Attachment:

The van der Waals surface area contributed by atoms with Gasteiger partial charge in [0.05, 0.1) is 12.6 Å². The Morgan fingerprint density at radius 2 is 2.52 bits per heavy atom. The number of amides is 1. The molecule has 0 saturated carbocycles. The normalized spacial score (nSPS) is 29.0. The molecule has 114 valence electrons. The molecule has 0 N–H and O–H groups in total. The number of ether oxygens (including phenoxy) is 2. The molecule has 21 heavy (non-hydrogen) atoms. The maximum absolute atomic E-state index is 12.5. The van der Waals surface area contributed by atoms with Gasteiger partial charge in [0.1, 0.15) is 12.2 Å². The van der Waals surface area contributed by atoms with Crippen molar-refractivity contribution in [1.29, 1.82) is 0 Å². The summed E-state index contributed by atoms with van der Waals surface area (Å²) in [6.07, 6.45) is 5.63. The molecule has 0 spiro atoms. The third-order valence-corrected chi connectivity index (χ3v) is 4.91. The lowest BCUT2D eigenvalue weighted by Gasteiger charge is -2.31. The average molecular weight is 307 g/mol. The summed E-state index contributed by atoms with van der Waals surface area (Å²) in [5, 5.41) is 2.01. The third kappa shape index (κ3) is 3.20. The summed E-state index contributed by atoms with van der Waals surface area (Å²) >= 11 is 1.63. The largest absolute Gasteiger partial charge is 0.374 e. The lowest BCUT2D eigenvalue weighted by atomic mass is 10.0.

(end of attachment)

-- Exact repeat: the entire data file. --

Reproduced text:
The van der Waals surface area contributed by atoms with Gasteiger partial charge in [0.05, 0.1) is 12.6 Å². The Morgan fingerprint density at radius 2 is 2.52 bits per heavy atom. The number of amides is 1. The molecule has 0 saturated carbocycles. The normalized spacial score (nSPS) is 29.0. The molecule has 114 valence electrons. The molecule has 0 N–H and O–H groups in total. The number of ether oxygens (including phenoxy) is 2. The molecule has 21 heavy (non-hydrogen) atoms. The maximum absolute atomic E-state index is 12.5. The van der Waals surface area contributed by atoms with Gasteiger partial charge in [0.1, 0.15) is 12.2 Å². The van der Waals surface area contributed by atoms with Crippen molar-refractivity contribution in [1.29, 1.82) is 0 Å². The summed E-state index contributed by atoms with van der Waals surface area (Å²) in [6.07, 6.45) is 5.63. The molecule has 0 spiro atoms. The third-order valence-corrected chi connectivity index (χ3v) is 4.91. The lowest BCUT2D eigenvalue weighted by Gasteiger charge is -2.31. The average molecular weight is 307 g/mol. The summed E-state index contributed by atoms with van der Waals surface area (Å²) in [5, 5.41) is 2.01. The third kappa shape index (κ3) is 3.20. The summed E-state index contributed by atoms with van der Waals surface area (Å²) >= 11 is 1.63. The largest absolute Gasteiger partial charge is 0.374 e. The lowest BCUT2D eigenvalue weighted by atomic mass is 10.0.